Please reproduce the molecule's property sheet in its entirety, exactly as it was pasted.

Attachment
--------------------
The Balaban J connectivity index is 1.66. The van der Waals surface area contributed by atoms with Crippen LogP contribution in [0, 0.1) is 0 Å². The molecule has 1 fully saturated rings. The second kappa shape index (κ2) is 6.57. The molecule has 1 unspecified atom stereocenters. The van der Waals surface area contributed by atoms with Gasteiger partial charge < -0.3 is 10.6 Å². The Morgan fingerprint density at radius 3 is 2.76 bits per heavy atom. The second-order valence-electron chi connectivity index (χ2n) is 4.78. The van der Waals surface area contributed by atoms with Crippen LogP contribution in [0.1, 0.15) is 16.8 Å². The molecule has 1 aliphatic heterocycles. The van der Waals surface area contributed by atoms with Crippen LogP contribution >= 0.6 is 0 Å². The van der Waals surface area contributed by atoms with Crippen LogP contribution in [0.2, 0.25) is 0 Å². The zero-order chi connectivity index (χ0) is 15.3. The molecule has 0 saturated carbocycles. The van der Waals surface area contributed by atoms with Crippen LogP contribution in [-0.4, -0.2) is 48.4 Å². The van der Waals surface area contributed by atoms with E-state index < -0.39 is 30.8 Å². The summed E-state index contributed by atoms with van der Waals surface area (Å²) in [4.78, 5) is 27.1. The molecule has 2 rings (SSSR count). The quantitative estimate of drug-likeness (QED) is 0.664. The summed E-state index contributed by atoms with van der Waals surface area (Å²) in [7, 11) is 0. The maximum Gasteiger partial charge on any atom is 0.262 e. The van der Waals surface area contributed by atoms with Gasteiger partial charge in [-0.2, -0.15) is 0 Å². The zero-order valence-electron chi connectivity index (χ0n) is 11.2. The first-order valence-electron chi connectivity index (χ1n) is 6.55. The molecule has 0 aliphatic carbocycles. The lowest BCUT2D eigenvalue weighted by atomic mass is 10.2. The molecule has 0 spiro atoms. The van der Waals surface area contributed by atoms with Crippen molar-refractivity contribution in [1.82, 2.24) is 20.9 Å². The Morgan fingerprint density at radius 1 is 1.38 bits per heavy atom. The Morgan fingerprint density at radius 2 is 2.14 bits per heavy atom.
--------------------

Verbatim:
The Balaban J connectivity index is 1.66. The van der Waals surface area contributed by atoms with Crippen LogP contribution in [0, 0.1) is 0 Å². The molecule has 1 fully saturated rings. The second kappa shape index (κ2) is 6.57. The molecule has 1 unspecified atom stereocenters. The van der Waals surface area contributed by atoms with Gasteiger partial charge < -0.3 is 10.6 Å². The Morgan fingerprint density at radius 3 is 2.76 bits per heavy atom. The second-order valence-electron chi connectivity index (χ2n) is 4.78. The van der Waals surface area contributed by atoms with Crippen LogP contribution in [0.1, 0.15) is 16.8 Å². The molecule has 1 aliphatic heterocycles. The van der Waals surface area contributed by atoms with Crippen LogP contribution >= 0.6 is 0 Å². The van der Waals surface area contributed by atoms with Crippen LogP contribution in [0.2, 0.25) is 0 Å². The zero-order chi connectivity index (χ0) is 15.3. The molecule has 0 saturated carbocycles. The van der Waals surface area contributed by atoms with Crippen LogP contribution in [-0.4, -0.2) is 48.4 Å². The van der Waals surface area contributed by atoms with E-state index < -0.39 is 30.8 Å². The summed E-state index contributed by atoms with van der Waals surface area (Å²) in [4.78, 5) is 27.1. The molecule has 2 rings (SSSR count). The quantitative estimate of drug-likeness (QED) is 0.664. The summed E-state index contributed by atoms with van der Waals surface area (Å²) in [7, 11) is 0. The maximum Gasteiger partial charge on any atom is 0.262 e. The van der Waals surface area contributed by atoms with Gasteiger partial charge in [-0.2, -0.15) is 0 Å². The zero-order valence-electron chi connectivity index (χ0n) is 11.2. The first-order valence-electron chi connectivity index (χ1n) is 6.55. The molecule has 0 aliphatic carbocycles. The lowest BCUT2D eigenvalue weighted by atomic mass is 10.2. The molecule has 0 spiro atoms. The van der Waals surface area contributed by atoms with Crippen molar-refractivity contribution in [1.82, 2.24) is 20.9 Å². The Morgan fingerprint density at radius 1 is 1.38 bits per heavy atom. The Morgan fingerprint density at radius 2 is 2.14 bits per heavy atom.